Tralee Town

The county town of Tralee is the main town in the Bay Area. With one of Irelands best town parks and top museums, Tralee is one of Irelands best tourist destinations and fast becoming Irelands family friendly holiday capital on the Wild Atlantic Way. Recently named in Tripadvisor’s Top 10 Irish destinations and named top tourism town by Failte Ireland, Tralee is an ideal holiday destination with great places to stay, pubs, restaurants and traditional music and a perfect base to explore Ireland’s south west coast including the Dingle Peninsula, the Ring of Kerry drive, the Skellig Ring drive, Loop Head Co. Clare, West Cork and the Wild Atlantic Way.

Add your business to the AcitveMe Travel guide.pngBest Places to Stay in Tralee:

Best Place To Eat and Drink in and near Tralee: 

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Shopping in and near Tralee:

With people having lived in Tralee and the Bay Area for well over 5,000 years and Tralee recently celebrating 800 years as a town founded by the Normans in 1216, the town is rich in history, heritage and rebellion. With Kerry famous for its Festivals, Tralee is probably best known for the Rose of Tralee International Festival which is held every August since 1959 but the Tralee and Bay Area have many other great events here and offer so much more. Take a stroll in Tralee Town Park and playground and past lovely 18th-century Georgian buildings, visit the nearby County Museum, one of Irelands best or Siamsa Tire, the National Folk Theater of Ireland. Walk along the scenic Canal walk from Tralee and you will pass one of Irelands best bird watching locations, the Tralee wetlands and further on Derrymore Island and Brandon Point.

Enjoy a peaceful walk in Ballyseedy, Glanteenassig or Glanageety Woods and if the weather isn’t the best for you or the kids, you have so many choices for indoor and outdoor holiday fun. Visit the Aquadome indoor water park, have fun in the Playdium indoor play centre, Tralee Pitch n’Putt, Bowling Buddies, tour the Wetlands Centre, dress up and excavate bones in the County Museum, enjoy one of Irelands largest model railways and Irelands oldest working windmill in Blennerville or take in a movie at the Tralee Cinema with its new Maxx screen.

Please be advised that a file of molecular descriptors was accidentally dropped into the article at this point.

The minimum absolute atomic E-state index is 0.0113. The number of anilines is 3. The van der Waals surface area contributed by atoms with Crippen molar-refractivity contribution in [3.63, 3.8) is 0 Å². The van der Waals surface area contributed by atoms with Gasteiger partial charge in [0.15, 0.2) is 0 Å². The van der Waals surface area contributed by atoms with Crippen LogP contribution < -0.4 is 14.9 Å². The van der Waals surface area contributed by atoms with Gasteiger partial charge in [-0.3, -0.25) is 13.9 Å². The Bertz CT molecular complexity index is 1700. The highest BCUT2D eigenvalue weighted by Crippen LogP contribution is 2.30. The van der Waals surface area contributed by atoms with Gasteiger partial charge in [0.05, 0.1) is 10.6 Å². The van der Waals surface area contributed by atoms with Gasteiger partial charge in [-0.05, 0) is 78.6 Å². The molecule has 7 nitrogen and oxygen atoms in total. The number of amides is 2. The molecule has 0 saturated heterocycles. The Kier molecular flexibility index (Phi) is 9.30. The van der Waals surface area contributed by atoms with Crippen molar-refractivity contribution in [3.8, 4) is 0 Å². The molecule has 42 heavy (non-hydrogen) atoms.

You can cycle safely with the kids in Tralee Town ParkBallyseedy woods and when the tide is out a great place is Banna Beach, recently voted Ireland best beach by TripAdvisor. Choose from over 70km of sandy and Blue Flag beaches only minutes from Tralee including Fenit, Castlegregory, Banna, Ballyheigue, Fermoyle, Killelton and Derrymore.  Take on some of Irelands best walks including the unmissable Mt. Brandon walk (952m), Sás Creek, Caherconree Mtn, the Dingle Way, the North Kerry Way, the Slieve Mish Mtns and don’t forget that Irelands highest mountain, Carrauntoohil is only 30 mins away.

Just a few minutes outside the town Tralee you can go back in time visiting the ruins of the ancient stone fort on Caherconree Mtn, Killelton Oratory, Ardfert Cathedral, Annagh Church and Queen Scotia’s Grave from Irish Mythology. For something a little more modern why not visit Fenit Beach and Lighthouse and its connection with St Brendan the Navigator and if golf is your thing, then a round of golf at Ballyheigue Castle Golf Course is just for you or maybe Tralee Golf Course, one of Irelands best links courses. With some beaches facing the Atlantic and some sheltered, they are perfect for surfing, kite surfing, sailing, wind surfing, kayaking, snorkeling,  diving, swimming, SUP, water trampolines, water bouncing castles and play areas, fishing charter boats, bird watching, harbour and dolphin watching tours, shore fishing, walking, cycling and much more. You can also enjoy some of Irelands best cycling routes, scenic drives and mountain biking around Tralee including many loop routes and mountain climbs including the Conor Pass, the Short Mountain, Fenit, Brandon point and Kerry Head.

Tralee is located at the gateway to the Dingle Peninsula in the Lee valley. The town is at the base of an ancient pathway which passes over the short mountain, part of the Slieve Mish mountain range. Off this ancient path is a place called Scotia’s Grave, said to be the the burial place of an Egyptian Pharaoh’s daughter, Queen Scotia, after whom Scotland is named. The ancient inhabitants of the Tralee Bay Area built Irelands highest and most impressive stone forts and Ogham Stones on the mountains overlooking the Bay Area and from these people emerged some of the most famous stories of Irish Mythology and Folklore. Follow in the footsteps of Fionn MacChumhaill and Cú Chulainn, the ancient heroes of Irish Mythology who are said to have lived, hunted and roamed the mountains and valleys of the Bay Area.